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‘Chronophage’ (review)

Written by Tim Seeley
Art by Ilias Kyriazis
Published by Humanoids


I’ve never dropped acid but I’m fairly sure that reading Chronophage, the new graphic novel by Tim Seeley and Ilias Kyriazis, approximates the experience. It’s heavy, revelatory, philosophical, and overall trippy. The book’s muted colors, no one’s idea of psychedelia there, somehow work to keep the story grounded at least near reality.

On one level, Chronophage is a well-written story of a black single mother, her teenage daughter, her dreams—good and bad—and the new man in her life. On another level, Chronophage is about a particularly unusual type of monster and a woman whose love and sacrifice manage to defeat it. On yet another level, it’s a rather deep rumination on the choices we all make, and the consequences of those choices that make us who we are. And finally, at times, the story can be seen as a bit of conjecture on quantum physics.

We’ve all seen artists trip over themselves in comics in their efforts to draw monsters more outrageous than any ever seen before. Over the decades, there have been so many genuinely creepy monsters from the likes of Bernie Wrightson, Kelley Jones, Stephen Bissette, and others that one becomes numb to them. Then someone like Kyriazis comes along with one like the monster in Chronophage and you feel as excited as you did in your youth. But then you remember what that monster does to survive and you’re creeped out even more by your own feelings!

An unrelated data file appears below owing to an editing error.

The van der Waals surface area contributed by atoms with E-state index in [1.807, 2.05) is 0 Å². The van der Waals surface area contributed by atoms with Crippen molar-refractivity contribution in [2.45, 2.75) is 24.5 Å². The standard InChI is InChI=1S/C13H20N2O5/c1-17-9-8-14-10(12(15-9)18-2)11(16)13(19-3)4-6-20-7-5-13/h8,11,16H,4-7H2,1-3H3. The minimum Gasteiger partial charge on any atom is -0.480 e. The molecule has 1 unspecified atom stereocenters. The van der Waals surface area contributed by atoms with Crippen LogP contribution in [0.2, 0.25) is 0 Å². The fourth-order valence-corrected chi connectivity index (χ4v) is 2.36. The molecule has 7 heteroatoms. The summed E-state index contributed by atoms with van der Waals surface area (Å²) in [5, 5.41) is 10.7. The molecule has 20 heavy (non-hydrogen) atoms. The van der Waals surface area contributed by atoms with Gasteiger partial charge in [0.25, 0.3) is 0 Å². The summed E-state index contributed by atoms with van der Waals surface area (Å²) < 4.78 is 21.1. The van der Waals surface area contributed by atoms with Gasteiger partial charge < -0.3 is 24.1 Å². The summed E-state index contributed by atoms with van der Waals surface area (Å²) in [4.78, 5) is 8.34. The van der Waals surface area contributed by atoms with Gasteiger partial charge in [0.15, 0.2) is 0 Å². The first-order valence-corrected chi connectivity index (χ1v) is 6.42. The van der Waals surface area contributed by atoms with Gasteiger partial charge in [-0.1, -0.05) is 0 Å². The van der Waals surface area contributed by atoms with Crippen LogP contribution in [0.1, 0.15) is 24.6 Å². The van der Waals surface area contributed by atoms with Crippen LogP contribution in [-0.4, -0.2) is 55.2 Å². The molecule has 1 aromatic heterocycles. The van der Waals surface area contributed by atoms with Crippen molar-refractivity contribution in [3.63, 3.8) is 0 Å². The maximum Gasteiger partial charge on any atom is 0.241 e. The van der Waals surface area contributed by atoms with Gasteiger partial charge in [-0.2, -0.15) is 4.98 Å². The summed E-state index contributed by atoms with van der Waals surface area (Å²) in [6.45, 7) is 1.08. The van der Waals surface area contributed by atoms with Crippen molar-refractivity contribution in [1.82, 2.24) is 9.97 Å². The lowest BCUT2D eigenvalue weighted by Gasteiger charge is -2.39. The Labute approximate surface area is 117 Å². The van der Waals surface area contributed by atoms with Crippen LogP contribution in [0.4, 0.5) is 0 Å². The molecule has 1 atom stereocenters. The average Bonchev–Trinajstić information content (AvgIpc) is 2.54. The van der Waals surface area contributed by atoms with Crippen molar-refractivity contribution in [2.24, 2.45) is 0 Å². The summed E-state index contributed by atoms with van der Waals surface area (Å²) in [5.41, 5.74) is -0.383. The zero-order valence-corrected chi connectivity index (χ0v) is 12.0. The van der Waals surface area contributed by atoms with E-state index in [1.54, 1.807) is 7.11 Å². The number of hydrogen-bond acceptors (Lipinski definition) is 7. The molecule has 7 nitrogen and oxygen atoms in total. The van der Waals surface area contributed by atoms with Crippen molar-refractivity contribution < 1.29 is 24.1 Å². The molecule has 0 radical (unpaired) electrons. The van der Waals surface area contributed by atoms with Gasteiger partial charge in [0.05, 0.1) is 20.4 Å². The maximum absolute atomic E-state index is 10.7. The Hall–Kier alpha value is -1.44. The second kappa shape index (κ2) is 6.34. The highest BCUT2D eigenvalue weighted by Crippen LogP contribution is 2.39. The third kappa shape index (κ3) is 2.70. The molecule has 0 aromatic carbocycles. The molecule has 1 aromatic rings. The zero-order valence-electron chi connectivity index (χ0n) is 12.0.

Not to give away too much but our heroine, Chloe, meets and quickly falls into a NSFW sexual relationship with a man who isn’t exactly what he appears to be. That said, he does seem to be exactly what Chloe needs at this time in her life, dealing with issues both with her own mother, and her own daughter. But then strange things start happening.

Seeley’s story keeps the reader riveted but it is—purposely, I believe—a tad tricky to keep up with at times. And “times” is the operative word as far as this book goes, with its flashbacks, flash-forwards, and alternate timelines, all leading to a sad but satisfying ending.

Chronophage is not a book to be entered into lightly. It has expectations of its readers. It’s also quite explicit and thus isn’t for everyone. In the end, though, it’s a worthwhile trip. A trippy trip, even, with some startling visuals, an almost-sympathetic antagonist, and a take-no-nonsense heroine.

Booksteve recommends.


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